All the while Steve Kenkel’s been growing corn, he never imagined he would also produce what is most likely the only corn museum in the United States.
“I have been holding a Corn Expo to showcase the accomplishments of Shelby County’s hybrid corn pioneers and help expo visitors better understand the significance of their contributions to the growth and development of today’s corn industry,” Steve says. “Part of the history of corn and corn hybrids includes a wealth of implements and memorabilia that are not only fun to view, they help us understand what farmers in the past accomplished, often with very basic farming tools.”
In the process of gathering the details surrounding Shelby County’s hybrid corn pioneers, Steve also found vintage implements and memorabilia that survived over the years. Often the pieces were in someone’s private collection or stored in an out-of-the-way place where few people saw them or knew of their existence.
“I had some of my own vintage pieces I have found and sometimes exhibited over the years,” Steve says. “As the corn expo continued to expand and plans for this publication came together, I could see it would be very helpful to display this intriguing collection of implements and memorabilia, which has continued to grow larger every year.”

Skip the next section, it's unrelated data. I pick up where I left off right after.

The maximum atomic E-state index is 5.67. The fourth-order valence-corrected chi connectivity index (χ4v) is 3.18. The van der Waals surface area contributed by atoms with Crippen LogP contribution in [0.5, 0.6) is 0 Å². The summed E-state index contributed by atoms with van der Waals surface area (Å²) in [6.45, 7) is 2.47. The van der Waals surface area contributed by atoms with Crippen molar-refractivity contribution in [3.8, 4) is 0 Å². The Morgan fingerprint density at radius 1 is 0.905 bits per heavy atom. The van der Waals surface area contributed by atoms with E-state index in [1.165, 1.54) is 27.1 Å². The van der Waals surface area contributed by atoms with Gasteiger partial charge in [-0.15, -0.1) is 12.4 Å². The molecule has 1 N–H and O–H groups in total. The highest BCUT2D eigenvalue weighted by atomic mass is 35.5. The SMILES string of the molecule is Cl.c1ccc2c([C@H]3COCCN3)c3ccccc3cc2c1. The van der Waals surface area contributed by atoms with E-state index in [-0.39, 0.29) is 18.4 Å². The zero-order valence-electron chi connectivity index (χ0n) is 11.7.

Just outside Earling, Iowa, in the southwest corner of the state where 90% of the and is dedicated to growing corn, Steve put together a unique and exciting collection of historic corn-related implements and artifacts. The general public has the opportunity to view the museum and its contents every other August when Steve and his family and friends host the Hybrid Corn Pioneers Historical Expo at their farm. The museum is also open during summer months from June through August.
Visitors come from across the country to see three varieties of wirecheck planted corn that farmers used between the mid 1850s and into the 1900s.
In three different plots they can observe the characteristics of Reid’s Yellow Dent open pollinated corn, the first American corn hybrid (US-13), and one of today’s triple stack corn varieties (Dekalb 62-97).
Among Steve’s vintage corn implement/artifact collection and loaned displays are an 1863 George W. Brown wooden corn planter, the first planter ever designed and sold commercially. Also on display are a two-row Jones hand planter, an 1848 cylinder corn sheller, and an 1850s-era wooden field marker. The museum is filled with implements and hundreds of artifacts dating from the mid-1800s through the early 1900s.
The sign on the side of Steve’s museum reads, “Welcome To Shelby County – Hybrid Corn Capital of Iowa.” The greeting memorializes the 18 different seed companies that sprang up in Shelby County in the early 1900s. Some of Steve’s museum artifacts are connected to those businesses.